Depending on your perspective – and stress level – every morsel of information about health care reform is either big news or not. But regardless of whether you perceive the information beginning to emerge as substantial or just more hints about what is to come, the good news is the information is coming. This post presents some odds and ends concerning health care reform along with some interesting resources readers may want to know about.
- USA Today has a short (surprise, surprise) article on upcoming key dates concerning health care reform.
- Publicly traded companies are required to disclose about possible risks to their future earnings and performance. When a number of large enterprises began reporting that health care reform would hurt their earnings, however, some lawmakers were, as the New York Times put it “skeptical.” Now that they’ve investigated the matter, however, the Times is reporting that “House Democrats have concluded that the companies were right to tell investors and the government about the expected adverse effects of the law on their financial results.”
- Health care reform will not lower the cost of health insurance for most Americans. In fact, given the taxes imposed on medical suppliers and carriers, restrictions on health plans ability to manage risk, the incentives for some healthy individuals to go without coverage until they need it, and a host of other provisions in the bill, it is inevitable that health insurance premiums are headed up – steeply and soon. Politicians will no doubt pound on carriers for this result, but serious lawmakers realize that the only way to restrain the cost of medical insurance is to restrain the cost of medical care. The New Hampshire legislature is showing signs of dealing with this reality. Bloomberg recently reported lawmakers in the Granite State are considering establishing a board to review hospital costs.
- The Centers for Medicare & Medicaid Services’ Office of the Actuary released their analysis on the Patient Protection and Affordable Care Act. The independent review is given great weight. Not surprisingly, however, what someone takes away from the report seems to reflect more about that someone than the data in the report. Just check out some of the comments about the CMS report gathered by the Kaiser Health News site. Given that no law delivers on all its promises, or on what critics fear it will bring, an objective view of the bill can’t help but provide ammunition to both sides. And the CMS report does just that.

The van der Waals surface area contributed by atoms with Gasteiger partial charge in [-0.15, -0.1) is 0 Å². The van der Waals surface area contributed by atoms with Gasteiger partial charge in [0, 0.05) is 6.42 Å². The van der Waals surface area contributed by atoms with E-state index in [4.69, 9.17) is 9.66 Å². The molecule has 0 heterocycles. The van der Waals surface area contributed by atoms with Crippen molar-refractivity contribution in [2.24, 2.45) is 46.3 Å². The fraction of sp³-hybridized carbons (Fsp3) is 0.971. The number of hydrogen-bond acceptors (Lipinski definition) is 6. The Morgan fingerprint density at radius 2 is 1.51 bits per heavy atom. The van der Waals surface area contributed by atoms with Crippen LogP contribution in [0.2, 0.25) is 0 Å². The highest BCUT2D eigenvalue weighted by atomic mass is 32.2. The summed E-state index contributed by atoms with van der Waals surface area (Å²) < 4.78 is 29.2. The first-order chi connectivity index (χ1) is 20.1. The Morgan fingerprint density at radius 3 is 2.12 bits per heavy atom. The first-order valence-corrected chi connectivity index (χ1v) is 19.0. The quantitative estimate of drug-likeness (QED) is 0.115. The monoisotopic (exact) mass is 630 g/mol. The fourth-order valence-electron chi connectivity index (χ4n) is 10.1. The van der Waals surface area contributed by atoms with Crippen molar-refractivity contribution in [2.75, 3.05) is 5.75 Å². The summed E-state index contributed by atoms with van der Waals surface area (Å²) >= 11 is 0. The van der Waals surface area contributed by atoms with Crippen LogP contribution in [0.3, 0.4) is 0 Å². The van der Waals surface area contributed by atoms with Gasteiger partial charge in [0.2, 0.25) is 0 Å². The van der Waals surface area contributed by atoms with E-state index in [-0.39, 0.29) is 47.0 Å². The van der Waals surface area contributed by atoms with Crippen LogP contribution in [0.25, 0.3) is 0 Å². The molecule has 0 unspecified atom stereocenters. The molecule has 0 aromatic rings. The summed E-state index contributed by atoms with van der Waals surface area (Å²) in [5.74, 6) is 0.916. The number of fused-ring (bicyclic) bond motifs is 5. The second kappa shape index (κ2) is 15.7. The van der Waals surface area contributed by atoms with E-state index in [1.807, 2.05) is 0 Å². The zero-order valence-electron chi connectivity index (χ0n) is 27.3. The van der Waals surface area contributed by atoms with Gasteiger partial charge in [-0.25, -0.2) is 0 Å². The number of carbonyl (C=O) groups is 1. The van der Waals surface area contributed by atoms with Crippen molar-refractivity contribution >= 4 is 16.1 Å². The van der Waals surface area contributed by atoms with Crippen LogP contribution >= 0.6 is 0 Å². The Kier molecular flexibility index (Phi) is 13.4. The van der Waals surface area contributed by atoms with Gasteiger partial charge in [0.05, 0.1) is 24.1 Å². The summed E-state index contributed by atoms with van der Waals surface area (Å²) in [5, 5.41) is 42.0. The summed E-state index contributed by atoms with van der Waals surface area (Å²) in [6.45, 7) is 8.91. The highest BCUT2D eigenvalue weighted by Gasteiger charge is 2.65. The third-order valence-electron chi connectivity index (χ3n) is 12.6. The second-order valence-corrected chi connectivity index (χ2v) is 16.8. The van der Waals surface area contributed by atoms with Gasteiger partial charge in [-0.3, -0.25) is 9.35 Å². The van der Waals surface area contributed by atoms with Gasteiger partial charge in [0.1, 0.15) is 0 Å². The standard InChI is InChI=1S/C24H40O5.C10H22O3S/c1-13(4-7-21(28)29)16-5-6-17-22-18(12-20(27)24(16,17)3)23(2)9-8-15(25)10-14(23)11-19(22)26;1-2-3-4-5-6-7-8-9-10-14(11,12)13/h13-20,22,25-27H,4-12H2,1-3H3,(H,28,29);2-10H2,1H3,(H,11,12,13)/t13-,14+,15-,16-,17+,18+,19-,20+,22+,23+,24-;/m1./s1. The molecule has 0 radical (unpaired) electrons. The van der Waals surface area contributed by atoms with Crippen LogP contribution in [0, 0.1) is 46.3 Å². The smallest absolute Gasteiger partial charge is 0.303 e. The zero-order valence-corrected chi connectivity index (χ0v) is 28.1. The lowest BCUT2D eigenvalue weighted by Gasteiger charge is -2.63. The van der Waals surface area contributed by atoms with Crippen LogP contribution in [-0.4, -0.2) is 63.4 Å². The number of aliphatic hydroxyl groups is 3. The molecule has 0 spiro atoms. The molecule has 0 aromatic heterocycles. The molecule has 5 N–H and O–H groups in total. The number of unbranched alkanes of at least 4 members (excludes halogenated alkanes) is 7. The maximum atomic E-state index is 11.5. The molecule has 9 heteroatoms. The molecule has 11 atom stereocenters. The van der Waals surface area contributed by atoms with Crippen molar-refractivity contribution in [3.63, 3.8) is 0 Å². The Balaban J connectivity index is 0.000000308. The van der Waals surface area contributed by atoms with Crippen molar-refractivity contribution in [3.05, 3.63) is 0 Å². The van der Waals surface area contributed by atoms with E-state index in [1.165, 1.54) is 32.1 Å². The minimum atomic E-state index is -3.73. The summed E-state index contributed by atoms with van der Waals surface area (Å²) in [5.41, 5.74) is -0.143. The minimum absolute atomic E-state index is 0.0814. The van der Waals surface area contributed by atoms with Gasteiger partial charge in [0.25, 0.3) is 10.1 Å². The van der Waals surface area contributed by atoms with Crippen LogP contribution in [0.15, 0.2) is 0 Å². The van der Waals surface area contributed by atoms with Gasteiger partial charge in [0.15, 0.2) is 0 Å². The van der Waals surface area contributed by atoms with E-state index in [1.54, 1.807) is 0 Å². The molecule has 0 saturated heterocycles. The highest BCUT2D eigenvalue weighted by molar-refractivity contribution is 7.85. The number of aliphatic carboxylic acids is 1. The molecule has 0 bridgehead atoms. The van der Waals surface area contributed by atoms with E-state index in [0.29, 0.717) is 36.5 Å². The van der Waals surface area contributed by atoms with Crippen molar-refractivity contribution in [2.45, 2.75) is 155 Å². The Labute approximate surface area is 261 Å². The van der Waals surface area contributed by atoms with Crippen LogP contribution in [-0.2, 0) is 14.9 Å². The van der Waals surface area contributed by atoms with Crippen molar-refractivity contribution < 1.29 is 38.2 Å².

- For those who need to atone for past sins, you can do penance by reading the two bills now known as health care reform.
- One group who will need to read the bill are insurance commissioners. They have substantial responsibilities for interpreting and refining the law. The National Association of Insurance Commissioners web site has a thorough library of information about the new reforms. It’s a great resource on various aspects of the reforms.
- One of the best resources around concerning health care reform is provided by the National Association of Health Underwriters to its members. If you’re a broker and not a member of Health Underwriters, you’re doing your profession a disservice. And you’re unable to get to NAHU’s resource page. Which is a shame because its definitely worth the price of admission.
There’s a lot more odds and ends out there. I’ll cover more in future posts. Hopefully, however, this is an interesting start.